Ebenezer Scrooge hates Christmas and is determined to avoid celebrating the season. But, he receives a visit from the ghost of Jacob Marley, his former business partner. Marley warns Scrooge that the same fate awaits him unless he changes his miserly ways. With the help of the Ghosts of Christmas Past, Present, and Yet-to-Come, Scrooge learns to open his heart to all those around him. A new adaptation with quick-changing actors and many of your favorite carols, this play will leave you glowing with the joy of the season.

 

Ages Recommended: Most enjoyed by children 8 and up

Approximate Run Time: 60 minutes (no intermission)

 

CONTENT ADVISORY:

Language

  • There are uses of the words “poor” and “idiot” as insults.

  • There are many references to God within the Christian faith, and the Christmas Holiday.

  • Scrooge says the phrase “See you in Hell.” He says that if poor people do not want to work, they should “die and decrease the population.” 

  • Belle calls Scrooge a “poor, poor, wretched man.”

  • Tiny Tim calls himself a “cripple.”

  • Scrooge asks the Ghost of Christmas Present if Tiny Tim will live, and it quotes Scrooge from earlier in the play by saying  “let him die, and decrease the surplus population.”

  • Mrs. Cratchit calls Scrooge “an odious, stingy, hard, unfeeling man.”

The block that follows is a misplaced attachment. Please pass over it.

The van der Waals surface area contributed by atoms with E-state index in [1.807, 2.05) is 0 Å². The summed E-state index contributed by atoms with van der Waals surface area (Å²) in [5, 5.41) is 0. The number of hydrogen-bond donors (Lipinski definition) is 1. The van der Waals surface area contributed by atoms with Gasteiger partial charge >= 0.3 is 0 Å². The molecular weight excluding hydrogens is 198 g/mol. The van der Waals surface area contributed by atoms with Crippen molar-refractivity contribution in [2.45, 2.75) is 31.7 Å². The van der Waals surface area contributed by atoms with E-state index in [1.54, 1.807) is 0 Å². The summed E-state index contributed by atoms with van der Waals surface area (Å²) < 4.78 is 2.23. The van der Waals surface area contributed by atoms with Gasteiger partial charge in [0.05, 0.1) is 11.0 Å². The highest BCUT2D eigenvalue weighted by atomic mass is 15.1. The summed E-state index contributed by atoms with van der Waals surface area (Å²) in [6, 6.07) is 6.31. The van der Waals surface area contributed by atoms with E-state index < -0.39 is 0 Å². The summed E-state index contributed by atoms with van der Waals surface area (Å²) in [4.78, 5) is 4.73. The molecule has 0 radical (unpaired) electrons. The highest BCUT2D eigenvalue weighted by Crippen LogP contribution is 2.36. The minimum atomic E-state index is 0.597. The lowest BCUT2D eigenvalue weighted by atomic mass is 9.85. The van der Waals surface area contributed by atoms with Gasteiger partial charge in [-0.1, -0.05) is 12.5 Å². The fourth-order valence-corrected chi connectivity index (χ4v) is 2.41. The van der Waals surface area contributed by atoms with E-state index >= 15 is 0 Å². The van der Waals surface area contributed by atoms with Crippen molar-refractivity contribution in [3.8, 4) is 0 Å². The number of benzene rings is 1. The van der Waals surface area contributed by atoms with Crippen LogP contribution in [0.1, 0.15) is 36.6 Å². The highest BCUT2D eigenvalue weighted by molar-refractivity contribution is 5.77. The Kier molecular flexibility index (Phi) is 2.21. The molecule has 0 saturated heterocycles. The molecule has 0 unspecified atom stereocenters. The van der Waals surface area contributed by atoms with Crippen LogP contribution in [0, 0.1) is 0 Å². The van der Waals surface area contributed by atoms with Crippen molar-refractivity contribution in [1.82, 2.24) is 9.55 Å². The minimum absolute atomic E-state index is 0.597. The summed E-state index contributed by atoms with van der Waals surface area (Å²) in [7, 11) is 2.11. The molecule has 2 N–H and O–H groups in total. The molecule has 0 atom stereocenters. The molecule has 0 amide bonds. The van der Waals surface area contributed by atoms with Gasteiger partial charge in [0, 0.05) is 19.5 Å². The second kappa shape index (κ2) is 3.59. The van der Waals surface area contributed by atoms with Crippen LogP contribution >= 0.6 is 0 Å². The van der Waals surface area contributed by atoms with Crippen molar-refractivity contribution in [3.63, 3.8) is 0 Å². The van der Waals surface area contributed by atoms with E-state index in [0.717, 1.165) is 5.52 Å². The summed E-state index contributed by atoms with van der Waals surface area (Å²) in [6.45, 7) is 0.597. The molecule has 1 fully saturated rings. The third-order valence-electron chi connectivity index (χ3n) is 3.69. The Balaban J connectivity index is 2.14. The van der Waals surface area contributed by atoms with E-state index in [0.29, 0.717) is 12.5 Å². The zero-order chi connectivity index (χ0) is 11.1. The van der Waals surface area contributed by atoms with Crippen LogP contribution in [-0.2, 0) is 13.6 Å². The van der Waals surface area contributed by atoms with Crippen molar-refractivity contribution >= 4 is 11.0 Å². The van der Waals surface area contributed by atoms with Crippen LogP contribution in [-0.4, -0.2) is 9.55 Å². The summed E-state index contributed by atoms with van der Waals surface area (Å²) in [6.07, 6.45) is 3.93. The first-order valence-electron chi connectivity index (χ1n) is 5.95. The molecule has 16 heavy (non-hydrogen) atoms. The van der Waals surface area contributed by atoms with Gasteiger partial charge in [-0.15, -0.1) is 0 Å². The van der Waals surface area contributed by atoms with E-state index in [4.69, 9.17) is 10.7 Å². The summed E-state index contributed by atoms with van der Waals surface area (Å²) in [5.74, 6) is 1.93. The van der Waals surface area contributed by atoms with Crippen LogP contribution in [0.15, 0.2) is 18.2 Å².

• Scrooge says it would be “bad business” to lend money to people in need. 

  • The solicitors say that no one will attend Scrooge’s funeral.

  • Caroline and Will call Scrooge “the Devil.”

 

Situations and Themes

  • The main themes of A Christmas Carol are greed, regret, compassion, generosity, forgiveness, and togetherness. 

  • Death and poverty are mentioned heavily in this play.

  • Scrooge has many instances in which he is stingy with his money. For example: Bob goes to put coal on the fire, but Scrooge says “Coal is expensive. If you are cold, you have a candle with which to warm yourself.”

  • Belle and Scrooge get in an argument about Scrooge becoming obsessed with money.

  • The people the ghosts show Scrooge often say how sorry they are for Scrooge because of his greed and loneliness.

  • In the reality that the Ghost of Christmas Yet to Come shows Scrooge, his grave is robbed.

  • In the reality that the Ghost of Christmas Yet to Come shows Scrooge, Tiny Tim has died.

 

Potential Scary Moments

  • The clock striking may be loud.

  • A “beggar woman” approaches Scrooge and startles him. As well as a chorus of phantoms that have multiple appearances throughout the show.

  • The ghost of Marley enters with a chain around him and shrieks at Scrooge.

  • The Ghost of Christmas Present leaves Scrooge all alone by the docks, and the Ghost of Christmas Yet to Come appears behind him.

  • The Ghost of Christmas Yet to Come shows Scrooge his own grave, and he panics.

  • The Ghost of Christmas Yet to Come appears on stilts, in an all-black hooded costumes where you cannot see the actor's face.

 

Other Cautions/Advisories

  • Flashing lights and theatrical haze/fog will be used

  • There may be actors who deliver their lines loudly, scream, or make sudden movements on stage.

A Christmas Carol (play)

imagination never gets old.